Catalan Crisis Shakes Spain’s Stability
BARCELONA, Spain—The secession crisis festering in Spain’s northeastern corner of Catalonia has spread to the political heart of the European Union nation.
Twice in less than a year, separatist lawmakers from Catalonia have played the role of king slayer, with their votes in the national Parliament in Madrid proving the decisive push to topple consecutive governments.
Catalan separatists momentarily aligned with their political nemeses this week by joining Spain’s right-wing parties to kill the Socialist government’s spending bill, after talks between the government and the separatists collapsed over the possibility of a referendum on secession.
The failure to pass a national spending bill led Prime Minister Pedro Sanchez on Friday to call an early election for April 28.
This latest blow to Spain’s political stability came eight months after the same separatist Catalan lawmakers backed the Socialists in a no-confidence vote to oust the then conservative government of the Popular Party.
“We made Pedro Sanchez prime minister as a result of the no-confidence vote for the exact same reasons that we have had to maintain our position (against) his budget bill,” said Eduard Pujol, a leading member in Catalonia’s regional legislature. “You cannot govern Spain without listening to Catalonia.”
Separatists forces showed their strength on Saturday when tens of thousands rallied in Barcelona to demand a non-guilty verdict for 12 of their leaders, who are on trial in Spain’s Supreme Court for their roles in a failed secession attempt in 2017. Barcelona’s police calculated that 200,000 people joined the march.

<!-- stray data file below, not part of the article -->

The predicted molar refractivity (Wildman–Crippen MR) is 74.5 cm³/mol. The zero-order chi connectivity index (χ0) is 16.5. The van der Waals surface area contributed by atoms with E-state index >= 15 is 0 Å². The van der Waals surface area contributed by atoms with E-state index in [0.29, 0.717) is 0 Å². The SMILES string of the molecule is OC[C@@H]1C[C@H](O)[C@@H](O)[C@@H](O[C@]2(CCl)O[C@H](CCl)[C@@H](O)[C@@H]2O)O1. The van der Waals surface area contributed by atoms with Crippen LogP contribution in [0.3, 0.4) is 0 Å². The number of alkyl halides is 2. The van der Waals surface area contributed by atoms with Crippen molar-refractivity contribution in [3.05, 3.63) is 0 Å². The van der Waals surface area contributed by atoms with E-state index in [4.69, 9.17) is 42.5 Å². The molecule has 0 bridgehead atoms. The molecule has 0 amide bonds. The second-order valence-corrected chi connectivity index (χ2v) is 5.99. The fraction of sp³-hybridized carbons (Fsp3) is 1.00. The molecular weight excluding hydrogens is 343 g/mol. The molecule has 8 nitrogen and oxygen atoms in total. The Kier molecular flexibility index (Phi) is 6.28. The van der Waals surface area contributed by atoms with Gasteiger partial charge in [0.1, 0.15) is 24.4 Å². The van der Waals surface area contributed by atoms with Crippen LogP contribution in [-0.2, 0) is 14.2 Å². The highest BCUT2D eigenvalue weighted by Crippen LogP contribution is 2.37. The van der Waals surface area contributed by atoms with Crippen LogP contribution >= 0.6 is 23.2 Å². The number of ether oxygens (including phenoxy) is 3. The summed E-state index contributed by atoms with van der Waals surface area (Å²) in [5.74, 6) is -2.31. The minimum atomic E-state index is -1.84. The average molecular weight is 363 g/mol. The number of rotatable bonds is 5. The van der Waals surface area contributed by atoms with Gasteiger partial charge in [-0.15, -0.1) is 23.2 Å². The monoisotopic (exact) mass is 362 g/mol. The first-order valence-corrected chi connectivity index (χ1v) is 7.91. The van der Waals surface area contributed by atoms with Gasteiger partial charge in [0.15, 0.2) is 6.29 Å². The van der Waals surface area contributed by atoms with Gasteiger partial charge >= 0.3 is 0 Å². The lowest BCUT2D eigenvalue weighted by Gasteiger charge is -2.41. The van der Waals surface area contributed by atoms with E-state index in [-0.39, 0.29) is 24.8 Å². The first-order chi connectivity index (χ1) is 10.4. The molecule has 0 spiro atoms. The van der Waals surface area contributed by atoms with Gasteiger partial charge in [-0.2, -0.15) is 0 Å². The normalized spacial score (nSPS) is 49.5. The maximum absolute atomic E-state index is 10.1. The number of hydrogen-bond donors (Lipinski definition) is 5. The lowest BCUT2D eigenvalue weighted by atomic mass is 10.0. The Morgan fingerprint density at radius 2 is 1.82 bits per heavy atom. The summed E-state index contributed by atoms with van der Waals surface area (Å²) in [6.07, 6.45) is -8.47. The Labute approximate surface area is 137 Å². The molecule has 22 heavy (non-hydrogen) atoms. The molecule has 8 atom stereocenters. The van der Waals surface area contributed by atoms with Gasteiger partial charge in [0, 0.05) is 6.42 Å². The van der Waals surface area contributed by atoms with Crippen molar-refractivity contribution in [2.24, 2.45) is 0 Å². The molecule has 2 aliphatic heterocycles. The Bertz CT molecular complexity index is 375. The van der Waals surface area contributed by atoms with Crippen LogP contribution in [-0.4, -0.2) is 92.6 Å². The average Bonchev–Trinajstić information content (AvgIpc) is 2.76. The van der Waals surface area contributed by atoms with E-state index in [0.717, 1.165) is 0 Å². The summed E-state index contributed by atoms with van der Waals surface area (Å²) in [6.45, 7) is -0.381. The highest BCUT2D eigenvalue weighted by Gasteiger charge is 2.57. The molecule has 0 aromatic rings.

The front line of marchers held a long banner saying in Catalan “self-determination is not a crime.”
While they claim that Catalonia has a right to self-determination, Spain’s government says any vote on independence would require the national Parliament to amend the Constitution.
Polls point to a fragmented political spectrum that will leave a future Spanish government in need of cobbling together partners for a coalition government.
That means Catalonia’s separatists could still hold leverage, especially if Sanchez’s Socialists need their votes to stay in power.
“Spain will be ungovernable as long as it doesn’t confront the Catalan problem,” said Catalonia’s regional government spokeswoman, Elsa Artadi.
But forcing a new election is risky. Spain’s conservative and far-right parties — the Popular Party, the center-right Citizens party, and the far-right Vox party — will all focus their campaigns on taking a hard line against the separatists.
The anti-Catalonia formula worked for the right-wing parties in a regional election in December when they managed to end the Socialists’ 36 years in power in Spain’s south.
Currently a little less than 50 percent of the voters in Catalonia support parties whose goal is independence. But few doubt that a crackdown from Madrid would push more Catalans into the separatist camp.
The decision to withdraw their backing from Sanchez, however, was divisive within the separatist bloc. Joan Tarda, a national parliament member and moderate separatist, lamented that Sanchez had called an election instead of trying to maintain talks with the separatists.
“(Sanchez) has decided to take a gamble with a situation that can become even more difficult than it already is,” Tarda said. “If things go our way, what will the scenario be? We will be right back where we were last week with the need to negotiate.”Your support matters…
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